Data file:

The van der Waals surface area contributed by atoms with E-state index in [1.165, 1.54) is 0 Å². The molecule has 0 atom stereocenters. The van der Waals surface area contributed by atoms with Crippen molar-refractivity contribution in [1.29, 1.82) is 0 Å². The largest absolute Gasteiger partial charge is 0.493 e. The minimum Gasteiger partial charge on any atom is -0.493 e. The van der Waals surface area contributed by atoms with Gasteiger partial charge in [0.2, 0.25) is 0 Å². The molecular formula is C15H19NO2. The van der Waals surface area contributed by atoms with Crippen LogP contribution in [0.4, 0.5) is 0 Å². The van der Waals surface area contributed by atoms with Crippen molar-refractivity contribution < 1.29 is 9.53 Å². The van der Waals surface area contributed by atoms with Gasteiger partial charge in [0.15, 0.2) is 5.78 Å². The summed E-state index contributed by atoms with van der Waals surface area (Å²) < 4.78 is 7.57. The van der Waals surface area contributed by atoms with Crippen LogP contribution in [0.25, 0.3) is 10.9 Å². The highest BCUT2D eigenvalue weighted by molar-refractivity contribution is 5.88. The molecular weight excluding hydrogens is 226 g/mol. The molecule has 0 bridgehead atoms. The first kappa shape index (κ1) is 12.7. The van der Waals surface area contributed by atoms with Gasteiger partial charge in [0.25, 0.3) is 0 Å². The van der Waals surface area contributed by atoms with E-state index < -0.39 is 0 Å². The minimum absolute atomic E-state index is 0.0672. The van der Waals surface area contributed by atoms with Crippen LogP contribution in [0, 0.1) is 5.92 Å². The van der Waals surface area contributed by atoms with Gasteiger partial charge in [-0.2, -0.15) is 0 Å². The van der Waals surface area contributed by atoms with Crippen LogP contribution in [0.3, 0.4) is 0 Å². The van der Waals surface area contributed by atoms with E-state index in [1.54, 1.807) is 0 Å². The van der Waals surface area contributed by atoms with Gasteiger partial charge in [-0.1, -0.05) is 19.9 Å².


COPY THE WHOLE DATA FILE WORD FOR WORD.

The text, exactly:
The van der Waals surface area contributed by atoms with E-state index in [1.165, 1.54) is 0 Å². The molecule has 0 atom stereocenters. The van der Waals surface area contributed by atoms with Crippen molar-refractivity contribution in [1.29, 1.82) is 0 Å². The largest absolute Gasteiger partial charge is 0.493 e. The minimum Gasteiger partial charge on any atom is -0.493 e. The van der Waals surface area contributed by atoms with Gasteiger partial charge in [0.2, 0.25) is 0 Å². The molecular formula is C15H19NO2. The van der Waals surface area contributed by atoms with Crippen LogP contribution in [0.4, 0.5) is 0 Å². The van der Waals surface area contributed by atoms with Crippen molar-refractivity contribution < 1.29 is 9.53 Å². The van der Waals surface area contributed by atoms with Gasteiger partial charge in [0.15, 0.2) is 5.78 Å². The summed E-state index contributed by atoms with van der Waals surface area (Å²) < 4.78 is 7.57. The van der Waals surface area contributed by atoms with Crippen LogP contribution in [0.25, 0.3) is 10.9 Å². The highest BCUT2D eigenvalue weighted by molar-refractivity contribution is 5.88. The molecular weight excluding hydrogens is 226 g/mol. The molecule has 0 bridgehead atoms. The first kappa shape index (κ1) is 12.7. The van der Waals surface area contributed by atoms with Gasteiger partial charge in [0.25, 0.3) is 0 Å². The van der Waals surface area contributed by atoms with E-state index < -0.39 is 0 Å². The minimum absolute atomic E-state index is 0.0672. The van der Waals surface area contributed by atoms with Crippen LogP contribution in [0, 0.1) is 5.92 Å². The van der Waals surface area contributed by atoms with Gasteiger partial charge in [-0.2, -0.15) is 0 Å². The van der Waals surface area contributed by atoms with Crippen LogP contribution in [0.3, 0.4) is 0 Å². The van der Waals surface area contributed by atoms with E-state index in [1.54, 1.807) is 0 Å². The van der Waals surface area contributed by atoms with Gasteiger partial charge in [-0.1, -0.05) is 19.9 Å².